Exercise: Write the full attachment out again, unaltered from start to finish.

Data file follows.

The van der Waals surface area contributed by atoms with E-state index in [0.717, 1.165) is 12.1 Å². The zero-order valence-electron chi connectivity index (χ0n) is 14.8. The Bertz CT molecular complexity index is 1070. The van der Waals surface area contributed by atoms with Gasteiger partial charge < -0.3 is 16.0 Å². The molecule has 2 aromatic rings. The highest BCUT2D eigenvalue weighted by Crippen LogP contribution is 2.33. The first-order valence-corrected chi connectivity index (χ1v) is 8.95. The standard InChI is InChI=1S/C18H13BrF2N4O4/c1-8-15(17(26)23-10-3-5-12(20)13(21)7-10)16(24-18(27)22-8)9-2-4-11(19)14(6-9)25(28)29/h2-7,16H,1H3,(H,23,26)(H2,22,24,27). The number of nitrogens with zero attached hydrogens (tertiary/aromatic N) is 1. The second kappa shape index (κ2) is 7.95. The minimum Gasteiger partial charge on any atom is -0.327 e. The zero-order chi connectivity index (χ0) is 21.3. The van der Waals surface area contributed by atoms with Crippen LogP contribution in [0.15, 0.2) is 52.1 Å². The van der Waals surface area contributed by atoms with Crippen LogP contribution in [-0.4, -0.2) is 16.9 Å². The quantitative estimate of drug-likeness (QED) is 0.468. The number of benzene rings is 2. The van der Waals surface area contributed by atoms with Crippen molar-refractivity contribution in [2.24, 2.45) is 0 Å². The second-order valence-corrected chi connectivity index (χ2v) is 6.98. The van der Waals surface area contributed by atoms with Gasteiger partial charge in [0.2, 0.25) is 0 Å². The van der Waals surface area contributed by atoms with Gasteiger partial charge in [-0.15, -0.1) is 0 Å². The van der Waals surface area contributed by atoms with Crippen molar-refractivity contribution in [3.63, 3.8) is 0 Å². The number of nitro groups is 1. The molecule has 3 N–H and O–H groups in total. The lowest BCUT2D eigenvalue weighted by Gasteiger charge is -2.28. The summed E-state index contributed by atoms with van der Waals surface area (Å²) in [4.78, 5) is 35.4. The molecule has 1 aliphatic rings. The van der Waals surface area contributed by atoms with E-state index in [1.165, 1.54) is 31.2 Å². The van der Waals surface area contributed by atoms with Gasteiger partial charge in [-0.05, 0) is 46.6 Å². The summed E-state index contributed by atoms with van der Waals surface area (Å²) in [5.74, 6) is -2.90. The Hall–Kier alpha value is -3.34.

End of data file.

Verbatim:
The van der Waals surface area contributed by atoms with E-state index in [0.717, 1.165) is 12.1 Å². The zero-order valence-electron chi connectivity index (χ0n) is 14.8. The Bertz CT molecular complexity index is 1070. The van der Waals surface area contributed by atoms with Gasteiger partial charge < -0.3 is 16.0 Å². The molecule has 2 aromatic rings. The highest BCUT2D eigenvalue weighted by Crippen LogP contribution is 2.33. The first-order valence-corrected chi connectivity index (χ1v) is 8.95. The standard InChI is InChI=1S/C18H13BrF2N4O4/c1-8-15(17(26)23-10-3-5-12(20)13(21)7-10)16(24-18(27)22-8)9-2-4-11(19)14(6-9)25(28)29/h2-7,16H,1H3,(H,23,26)(H2,22,24,27). The number of nitrogens with zero attached hydrogens (tertiary/aromatic N) is 1. The second kappa shape index (κ2) is 7.95. The minimum Gasteiger partial charge on any atom is -0.327 e. The zero-order chi connectivity index (χ0) is 21.3. The van der Waals surface area contributed by atoms with Crippen LogP contribution in [0.15, 0.2) is 52.1 Å². The van der Waals surface area contributed by atoms with Crippen LogP contribution in [-0.4, -0.2) is 16.9 Å². The quantitative estimate of drug-likeness (QED) is 0.468. The number of benzene rings is 2. The van der Waals surface area contributed by atoms with Crippen molar-refractivity contribution in [2.24, 2.45) is 0 Å². The second-order valence-corrected chi connectivity index (χ2v) is 6.98. The van der Waals surface area contributed by atoms with Gasteiger partial charge in [0.2, 0.25) is 0 Å². The van der Waals surface area contributed by atoms with Gasteiger partial charge in [-0.15, -0.1) is 0 Å². The van der Waals surface area contributed by atoms with Crippen molar-refractivity contribution in [3.63, 3.8) is 0 Å². The number of nitro groups is 1. The molecule has 3 N–H and O–H groups in total. The lowest BCUT2D eigenvalue weighted by Gasteiger charge is -2.28. The summed E-state index contributed by atoms with van der Waals surface area (Å²) in [4.78, 5) is 35.4. The molecule has 1 aliphatic rings. The van der Waals surface area contributed by atoms with E-state index in [1.165, 1.54) is 31.2 Å². The van der Waals surface area contributed by atoms with Gasteiger partial charge in [-0.05, 0) is 46.6 Å². The summed E-state index contributed by atoms with van der Waals surface area (Å²) in [5.74, 6) is -2.90. The Hall–Kier alpha value is -3.34.